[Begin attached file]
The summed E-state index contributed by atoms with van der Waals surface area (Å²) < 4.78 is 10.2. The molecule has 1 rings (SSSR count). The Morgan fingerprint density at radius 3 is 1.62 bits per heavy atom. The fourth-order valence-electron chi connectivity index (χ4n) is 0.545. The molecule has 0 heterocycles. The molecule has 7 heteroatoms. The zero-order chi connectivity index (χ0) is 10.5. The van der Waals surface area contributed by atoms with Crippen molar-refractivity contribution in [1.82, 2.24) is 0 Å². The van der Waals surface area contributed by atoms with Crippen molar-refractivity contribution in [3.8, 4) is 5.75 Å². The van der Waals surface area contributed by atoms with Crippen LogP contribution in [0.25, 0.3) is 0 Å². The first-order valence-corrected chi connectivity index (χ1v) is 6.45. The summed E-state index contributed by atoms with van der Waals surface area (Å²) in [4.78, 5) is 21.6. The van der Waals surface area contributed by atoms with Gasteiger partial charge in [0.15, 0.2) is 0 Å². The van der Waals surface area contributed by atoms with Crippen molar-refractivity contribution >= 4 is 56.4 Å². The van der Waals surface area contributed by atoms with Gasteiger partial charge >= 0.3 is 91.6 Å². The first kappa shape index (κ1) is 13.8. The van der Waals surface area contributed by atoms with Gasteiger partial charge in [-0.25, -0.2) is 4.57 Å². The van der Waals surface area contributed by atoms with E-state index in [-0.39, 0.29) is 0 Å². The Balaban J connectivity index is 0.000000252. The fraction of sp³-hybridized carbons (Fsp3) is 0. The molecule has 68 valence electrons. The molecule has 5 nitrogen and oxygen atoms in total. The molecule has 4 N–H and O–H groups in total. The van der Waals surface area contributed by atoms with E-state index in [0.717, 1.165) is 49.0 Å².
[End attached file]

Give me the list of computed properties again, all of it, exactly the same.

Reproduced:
The summed E-state index contributed by atoms with van der Waals surface area (Å²) < 4.78 is 10.2. The molecule has 1 rings (SSSR count). The Morgan fingerprint density at radius 3 is 1.62 bits per heavy atom. The fourth-order valence-electron chi connectivity index (χ4n) is 0.545. The molecule has 0 heterocycles. The molecule has 7 heteroatoms. The zero-order chi connectivity index (χ0) is 10.5. The van der Waals surface area contributed by atoms with Crippen molar-refractivity contribution in [1.82, 2.24) is 0 Å². The van der Waals surface area contributed by atoms with Crippen molar-refractivity contribution in [3.8, 4) is 5.75 Å². The van der Waals surface area contributed by atoms with Crippen LogP contribution in [0.25, 0.3) is 0 Å². The first-order valence-corrected chi connectivity index (χ1v) is 6.45. The summed E-state index contributed by atoms with van der Waals surface area (Å²) in [4.78, 5) is 21.6. The van der Waals surface area contributed by atoms with Gasteiger partial charge in [0.15, 0.2) is 0 Å². The van der Waals surface area contributed by atoms with Crippen molar-refractivity contribution >= 4 is 56.4 Å². The van der Waals surface area contributed by atoms with Gasteiger partial charge >= 0.3 is 91.6 Å². The first kappa shape index (κ1) is 13.8. The van der Waals surface area contributed by atoms with Gasteiger partial charge in [-0.25, -0.2) is 4.57 Å². The van der Waals surface area contributed by atoms with E-state index in [-0.39, 0.29) is 0 Å². The Balaban J connectivity index is 0.000000252. The fraction of sp³-hybridized carbons (Fsp3) is 0. The molecule has 68 valence electrons. The molecule has 5 nitrogen and oxygen atoms in total. The molecule has 4 N–H and O–H groups in total. The van der Waals surface area contributed by atoms with E-state index in [0.717, 1.165) is 49.0 Å².